- Development of a core pool of trainers
- Development of trimester specific modules
- Content focused on Doppler based exams and components of trimester specific exams
- Case studies
- Use of a Bayesian model based algorithm for risk estimation
- 1st trimester preventative and prognostic management of pre eclampsia
- 3rd Trimester stage based management of Fetal Growth Restriction
- Online Data collection forms
- Image Audits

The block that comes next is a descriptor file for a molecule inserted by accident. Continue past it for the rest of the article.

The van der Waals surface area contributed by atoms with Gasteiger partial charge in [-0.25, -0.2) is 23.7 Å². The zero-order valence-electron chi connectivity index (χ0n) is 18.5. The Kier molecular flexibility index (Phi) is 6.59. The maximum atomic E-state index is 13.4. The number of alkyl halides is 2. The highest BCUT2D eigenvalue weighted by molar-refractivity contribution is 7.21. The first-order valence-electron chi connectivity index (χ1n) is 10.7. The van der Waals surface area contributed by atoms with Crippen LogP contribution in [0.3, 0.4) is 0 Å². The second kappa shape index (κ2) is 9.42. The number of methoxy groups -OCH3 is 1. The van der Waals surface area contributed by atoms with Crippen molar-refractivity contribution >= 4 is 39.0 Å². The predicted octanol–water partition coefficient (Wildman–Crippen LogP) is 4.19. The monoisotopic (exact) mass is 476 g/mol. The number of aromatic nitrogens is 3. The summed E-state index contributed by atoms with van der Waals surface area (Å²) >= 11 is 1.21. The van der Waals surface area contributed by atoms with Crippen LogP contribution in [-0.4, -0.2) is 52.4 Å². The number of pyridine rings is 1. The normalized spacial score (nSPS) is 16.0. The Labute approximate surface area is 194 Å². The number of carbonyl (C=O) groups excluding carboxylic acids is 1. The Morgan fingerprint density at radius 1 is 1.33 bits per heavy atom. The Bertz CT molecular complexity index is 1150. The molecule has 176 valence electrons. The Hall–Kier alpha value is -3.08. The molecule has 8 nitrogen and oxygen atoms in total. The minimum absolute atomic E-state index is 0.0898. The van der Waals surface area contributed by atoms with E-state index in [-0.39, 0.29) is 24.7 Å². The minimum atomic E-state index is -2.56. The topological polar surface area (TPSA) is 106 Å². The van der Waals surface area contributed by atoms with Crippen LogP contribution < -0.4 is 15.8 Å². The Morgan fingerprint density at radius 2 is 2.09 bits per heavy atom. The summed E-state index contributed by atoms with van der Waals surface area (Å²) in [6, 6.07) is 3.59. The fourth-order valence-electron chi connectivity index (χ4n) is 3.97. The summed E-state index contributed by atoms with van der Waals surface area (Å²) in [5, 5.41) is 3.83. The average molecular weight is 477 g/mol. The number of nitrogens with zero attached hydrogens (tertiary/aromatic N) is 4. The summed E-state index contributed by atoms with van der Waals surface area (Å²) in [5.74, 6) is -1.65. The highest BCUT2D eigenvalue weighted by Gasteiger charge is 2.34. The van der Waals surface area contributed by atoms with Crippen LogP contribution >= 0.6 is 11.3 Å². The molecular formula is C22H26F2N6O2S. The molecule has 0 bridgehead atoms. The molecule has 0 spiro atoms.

Till date, from inception in July 2019, a team of 17 instructors has been formed and content pertaining to 1st and 3rd trimester focused on Doppler studies focused on pre eclampsia and fetal growth restriction have been uploaded. 16 cases have been discussed in the forums covering diverse cases relevant to the course content and sourced from clinical material in India. Two hundred and seventy radiologists have registered for the courses in the learning platform. Eight hundred and twenty one data forms have been submitted. One hundred and seven pregnant women were identified as high risk for preterm pre eclampsia and 77 women as high risk for fetal growth restriction in the 1st trimester and started on low dose aspirin 150mg once daily at bedtime. Abnormal Doppler studies were present in 97 pregnant women in the 3rd trimester who were managed according to the stage based management protocol for fetal growth restriction followed in Samrakshan. Thirty five pregnancy outcome forms have been submitted; there were no maternal deaths and one neonatal death (identified with fetal acidemia and Stage 4 FGR on 3rd trimester Doppler and ultrasound study, referred for immediate delivery to a higher center, live born but neonate succumbed a few days after delivery). The online learning platform has been supplemented by the creation of specific groups on WhatsApp (currently three groups are formed after CME programs in Madhya Pradesh, Tamilnadu and Uttar Pradesh with 64, 77 and 57 members) and a WhatsApp group for the core committees (72 members) of Samrakshan. The WhatsApp groups provide another platform for instant clarifications, information about posting of new educational material, case discussions and focused peer-to-peer interactions within states.